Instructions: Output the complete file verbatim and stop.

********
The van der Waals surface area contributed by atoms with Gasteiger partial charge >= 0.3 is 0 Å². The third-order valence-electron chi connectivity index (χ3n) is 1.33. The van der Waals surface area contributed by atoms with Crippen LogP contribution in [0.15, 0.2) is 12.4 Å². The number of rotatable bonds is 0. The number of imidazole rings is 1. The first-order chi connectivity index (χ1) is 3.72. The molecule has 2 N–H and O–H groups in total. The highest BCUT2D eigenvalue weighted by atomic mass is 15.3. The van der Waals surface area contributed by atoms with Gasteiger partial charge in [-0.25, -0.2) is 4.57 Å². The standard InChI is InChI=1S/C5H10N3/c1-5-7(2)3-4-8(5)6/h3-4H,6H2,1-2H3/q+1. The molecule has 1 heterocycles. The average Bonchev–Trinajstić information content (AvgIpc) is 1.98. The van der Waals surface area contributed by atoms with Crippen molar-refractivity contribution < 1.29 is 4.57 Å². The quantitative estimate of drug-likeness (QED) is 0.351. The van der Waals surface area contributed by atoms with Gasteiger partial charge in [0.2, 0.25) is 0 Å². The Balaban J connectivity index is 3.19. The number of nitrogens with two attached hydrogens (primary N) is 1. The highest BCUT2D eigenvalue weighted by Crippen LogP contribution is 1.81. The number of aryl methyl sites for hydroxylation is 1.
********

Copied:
The van der Waals surface area contributed by atoms with Gasteiger partial charge >= 0.3 is 0 Å². The third-order valence-electron chi connectivity index (χ3n) is 1.33. The van der Waals surface area contributed by atoms with Crippen LogP contribution in [0.15, 0.2) is 12.4 Å². The number of rotatable bonds is 0. The number of imidazole rings is 1. The first-order chi connectivity index (χ1) is 3.72. The molecule has 2 N–H and O–H groups in total. The highest BCUT2D eigenvalue weighted by atomic mass is 15.3. The van der Waals surface area contributed by atoms with Gasteiger partial charge in [-0.25, -0.2) is 4.57 Å². The standard InChI is InChI=1S/C5H10N3/c1-5-7(2)3-4-8(5)6/h3-4H,6H2,1-2H3/q+1. The molecule has 1 heterocycles. The average Bonchev–Trinajstić information content (AvgIpc) is 1.98. The van der Waals surface area contributed by atoms with Crippen molar-refractivity contribution < 1.29 is 4.57 Å². The quantitative estimate of drug-likeness (QED) is 0.351. The van der Waals surface area contributed by atoms with Gasteiger partial charge in [0.2, 0.25) is 0 Å². The Balaban J connectivity index is 3.19. The number of nitrogens with two attached hydrogens (primary N) is 1. The highest BCUT2D eigenvalue weighted by Crippen LogP contribution is 1.81. The number of aryl methyl sites for hydroxylation is 1.